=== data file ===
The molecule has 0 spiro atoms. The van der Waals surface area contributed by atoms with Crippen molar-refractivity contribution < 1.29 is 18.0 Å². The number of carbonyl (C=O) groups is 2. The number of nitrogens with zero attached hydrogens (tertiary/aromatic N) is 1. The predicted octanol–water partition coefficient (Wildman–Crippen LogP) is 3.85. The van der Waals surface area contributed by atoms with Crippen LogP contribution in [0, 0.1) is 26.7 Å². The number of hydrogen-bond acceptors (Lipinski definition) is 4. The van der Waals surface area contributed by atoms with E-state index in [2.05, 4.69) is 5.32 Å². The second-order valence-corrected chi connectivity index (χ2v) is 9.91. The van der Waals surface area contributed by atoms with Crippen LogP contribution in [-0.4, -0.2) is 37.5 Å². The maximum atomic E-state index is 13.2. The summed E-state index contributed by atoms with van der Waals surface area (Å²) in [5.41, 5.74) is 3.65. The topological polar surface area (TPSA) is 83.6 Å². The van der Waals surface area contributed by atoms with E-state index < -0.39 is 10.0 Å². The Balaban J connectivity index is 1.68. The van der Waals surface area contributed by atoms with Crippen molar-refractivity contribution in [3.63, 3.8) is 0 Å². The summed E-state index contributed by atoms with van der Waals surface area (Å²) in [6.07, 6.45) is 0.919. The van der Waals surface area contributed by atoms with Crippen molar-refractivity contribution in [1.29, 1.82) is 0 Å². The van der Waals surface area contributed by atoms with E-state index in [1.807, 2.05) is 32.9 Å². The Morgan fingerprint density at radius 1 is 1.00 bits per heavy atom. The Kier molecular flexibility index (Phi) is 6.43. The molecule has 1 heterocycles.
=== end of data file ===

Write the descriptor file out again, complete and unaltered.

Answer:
The molecule has 0 spiro atoms. The van der Waals surface area contributed by atoms with Crippen molar-refractivity contribution < 1.29 is 18.0 Å². The number of carbonyl (C=O) groups is 2. The number of nitrogens with zero attached hydrogens (tertiary/aromatic N) is 1. The predicted octanol–water partition coefficient (Wildman–Crippen LogP) is 3.85. The van der Waals surface area contributed by atoms with Crippen LogP contribution in [0, 0.1) is 26.7 Å². The number of hydrogen-bond acceptors (Lipinski definition) is 4. The van der Waals surface area contributed by atoms with E-state index in [2.05, 4.69) is 5.32 Å². The second-order valence-corrected chi connectivity index (χ2v) is 9.91. The van der Waals surface area contributed by atoms with Crippen LogP contribution in [-0.4, -0.2) is 37.5 Å². The maximum atomic E-state index is 13.2. The summed E-state index contributed by atoms with van der Waals surface area (Å²) in [5.41, 5.74) is 3.65. The topological polar surface area (TPSA) is 83.6 Å². The van der Waals surface area contributed by atoms with E-state index < -0.39 is 10.0 Å². The Balaban J connectivity index is 1.68. The van der Waals surface area contributed by atoms with Crippen molar-refractivity contribution in [3.63, 3.8) is 0 Å². The summed E-state index contributed by atoms with van der Waals surface area (Å²) in [6.07, 6.45) is 0.919. The van der Waals surface area contributed by atoms with Crippen molar-refractivity contribution in [1.29, 1.82) is 0 Å². The van der Waals surface area contributed by atoms with E-state index in [1.807, 2.05) is 32.9 Å². The Morgan fingerprint density at radius 1 is 1.00 bits per heavy atom. The Kier molecular flexibility index (Phi) is 6.43. The molecule has 1 heterocycles.